“It is an affirmation of the historical fact of a distinct identity for the Moros and the fact that they were independent states even before a Philippine state was ever conceived, that a historical injustice was committed by the Filipinos and the Philippine state by depriving the Moros both of their identity and freedom to chart their own destiny,” he added.
“The only way to address this, as correctly pointed out by Duterte in his campaign, is to correct this historical injustice,” Mr. Sinarimbo said.
Robert Maulana Alonto, a member of the MILF peace panel and the Bangsamoro Transition Commission which drafted the BBL, said Mr. Alvarez’s statement is “giving the wrong signal to the Moro people on the ground.”
He said the Bangsamoro people supported and overwhelmingly voted for Mr. Duterte, “but some politicians who are now jockeying for positions under his administration are already reversing and/or nullifying the principles that [Mr. Duterte] has committed himself to vis-a-vis the resolution of the Bangsamoro Question.”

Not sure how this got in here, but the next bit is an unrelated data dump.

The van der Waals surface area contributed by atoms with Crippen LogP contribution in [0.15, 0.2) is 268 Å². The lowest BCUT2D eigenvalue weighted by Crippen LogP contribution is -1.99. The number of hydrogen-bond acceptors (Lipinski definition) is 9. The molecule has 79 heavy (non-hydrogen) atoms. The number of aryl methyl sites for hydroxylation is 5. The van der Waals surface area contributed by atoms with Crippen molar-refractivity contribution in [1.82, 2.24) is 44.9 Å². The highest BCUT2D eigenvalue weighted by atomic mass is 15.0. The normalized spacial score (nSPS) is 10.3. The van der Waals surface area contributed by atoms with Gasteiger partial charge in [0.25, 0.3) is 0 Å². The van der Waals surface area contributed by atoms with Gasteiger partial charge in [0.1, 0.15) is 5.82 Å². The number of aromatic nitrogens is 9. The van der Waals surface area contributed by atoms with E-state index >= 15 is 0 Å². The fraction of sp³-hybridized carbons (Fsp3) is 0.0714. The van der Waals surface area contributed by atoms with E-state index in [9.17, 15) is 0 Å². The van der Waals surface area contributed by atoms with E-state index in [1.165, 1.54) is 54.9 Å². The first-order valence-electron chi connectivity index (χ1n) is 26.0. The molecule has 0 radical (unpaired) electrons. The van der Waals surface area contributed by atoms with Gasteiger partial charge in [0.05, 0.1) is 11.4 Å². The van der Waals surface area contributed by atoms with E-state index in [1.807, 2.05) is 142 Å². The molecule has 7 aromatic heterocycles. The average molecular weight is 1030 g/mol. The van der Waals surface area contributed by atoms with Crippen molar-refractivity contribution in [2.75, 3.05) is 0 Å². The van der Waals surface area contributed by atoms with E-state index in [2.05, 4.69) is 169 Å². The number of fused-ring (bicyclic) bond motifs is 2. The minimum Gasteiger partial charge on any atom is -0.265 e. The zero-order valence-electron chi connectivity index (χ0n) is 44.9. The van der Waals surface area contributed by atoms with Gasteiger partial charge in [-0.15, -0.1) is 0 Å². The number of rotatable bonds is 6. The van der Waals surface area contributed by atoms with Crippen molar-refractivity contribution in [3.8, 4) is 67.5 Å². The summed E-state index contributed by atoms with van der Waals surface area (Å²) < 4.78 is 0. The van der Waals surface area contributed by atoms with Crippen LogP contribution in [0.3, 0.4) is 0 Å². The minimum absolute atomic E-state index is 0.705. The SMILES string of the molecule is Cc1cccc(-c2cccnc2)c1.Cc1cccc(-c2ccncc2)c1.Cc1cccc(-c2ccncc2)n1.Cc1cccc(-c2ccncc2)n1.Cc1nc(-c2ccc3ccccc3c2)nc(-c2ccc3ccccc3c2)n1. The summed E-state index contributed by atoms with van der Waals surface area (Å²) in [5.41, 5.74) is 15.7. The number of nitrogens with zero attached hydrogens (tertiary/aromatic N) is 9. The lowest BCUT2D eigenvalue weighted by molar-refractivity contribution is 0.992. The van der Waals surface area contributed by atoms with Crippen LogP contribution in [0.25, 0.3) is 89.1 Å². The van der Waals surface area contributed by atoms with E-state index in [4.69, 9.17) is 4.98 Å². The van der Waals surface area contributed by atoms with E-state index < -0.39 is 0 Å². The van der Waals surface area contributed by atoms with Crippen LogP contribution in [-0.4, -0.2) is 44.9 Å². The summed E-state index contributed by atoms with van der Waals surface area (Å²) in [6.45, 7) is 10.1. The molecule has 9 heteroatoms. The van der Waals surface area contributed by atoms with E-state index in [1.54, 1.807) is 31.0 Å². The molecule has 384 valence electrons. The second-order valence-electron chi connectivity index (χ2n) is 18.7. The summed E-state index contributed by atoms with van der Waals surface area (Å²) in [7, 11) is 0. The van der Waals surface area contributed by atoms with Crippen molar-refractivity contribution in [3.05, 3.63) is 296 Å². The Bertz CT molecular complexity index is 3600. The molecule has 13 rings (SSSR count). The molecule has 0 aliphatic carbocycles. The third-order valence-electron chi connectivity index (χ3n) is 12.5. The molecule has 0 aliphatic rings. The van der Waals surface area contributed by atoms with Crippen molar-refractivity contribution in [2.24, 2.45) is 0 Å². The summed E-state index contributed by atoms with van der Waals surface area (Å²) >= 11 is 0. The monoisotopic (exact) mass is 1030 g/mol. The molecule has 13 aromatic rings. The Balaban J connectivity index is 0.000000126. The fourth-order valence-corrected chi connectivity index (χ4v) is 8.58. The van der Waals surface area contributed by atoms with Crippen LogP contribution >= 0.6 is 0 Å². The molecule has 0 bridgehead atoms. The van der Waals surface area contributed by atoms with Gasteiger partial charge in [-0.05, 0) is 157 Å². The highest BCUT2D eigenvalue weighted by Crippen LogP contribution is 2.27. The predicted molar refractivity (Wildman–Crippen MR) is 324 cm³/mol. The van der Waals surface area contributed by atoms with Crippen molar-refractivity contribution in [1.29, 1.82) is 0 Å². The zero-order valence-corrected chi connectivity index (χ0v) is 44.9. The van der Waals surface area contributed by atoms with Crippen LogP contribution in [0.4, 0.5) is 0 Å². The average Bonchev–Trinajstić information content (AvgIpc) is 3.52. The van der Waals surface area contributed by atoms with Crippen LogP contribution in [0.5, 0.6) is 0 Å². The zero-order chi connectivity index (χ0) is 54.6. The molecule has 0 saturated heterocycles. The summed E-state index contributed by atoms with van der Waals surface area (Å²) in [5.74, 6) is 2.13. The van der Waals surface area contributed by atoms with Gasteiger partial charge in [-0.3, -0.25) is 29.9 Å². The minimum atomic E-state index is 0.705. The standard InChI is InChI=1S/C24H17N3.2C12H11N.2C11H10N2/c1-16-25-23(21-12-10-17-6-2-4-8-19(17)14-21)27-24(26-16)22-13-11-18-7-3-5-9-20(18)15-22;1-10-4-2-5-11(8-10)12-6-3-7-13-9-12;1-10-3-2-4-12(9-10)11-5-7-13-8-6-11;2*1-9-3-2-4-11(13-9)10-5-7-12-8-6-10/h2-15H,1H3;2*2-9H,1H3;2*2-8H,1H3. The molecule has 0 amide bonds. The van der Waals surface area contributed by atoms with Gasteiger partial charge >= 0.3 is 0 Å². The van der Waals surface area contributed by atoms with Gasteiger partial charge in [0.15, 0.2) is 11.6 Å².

“We welcome the establishment of federalism as the best alternative to the status quo. There ought to be no argument here. But the politicians who now want to ingratiate themselves with Digong Duterte are doing so at the expense of the President-Elect’s commitment to the Bangsamoro people,” Mr. Alonto said.
“What sets apart the Bangsamoro people from the other nations comprising the Philippine State is that the Moros struggled, fought and bled to recover their right to self-determination,” he said.
He said they want Mr. Duterte to correct the historical injustice as he promised and the matter of which comes first -- the BBL or federalism -- “is not a chicken or egg issue” because the CAB-BBL is “a product of political negotiations; it is a product of a signed agreement between the MILF and the GPH.”
“As such, government is duty-bound to implement it. To make it ‘irrelevant’ as Alvarez claims because of federalism is to sidetrack, nay nullify, this political agreement, and will not sit well with the Bangsamoro people and the Moro liberation movement,” he added.
Randolph Parcasio, spokesperson of the MNLF under founding chair Nur Misuari, said “maybe he [Mr. Alvarez] needs to be thoroughly updated so give him time to digest more the ongoing peace process.”
“When the dust of euphoria settles down, we get down to business. The MNLF waited for two decades then it unconditionally supported Duterte because just like the majority among Moro and Mindanawon the MNLF sees hope at last… So gamay ng pasinsya pa [a little more patience],” Mr. Parcasio said.
Source: Business World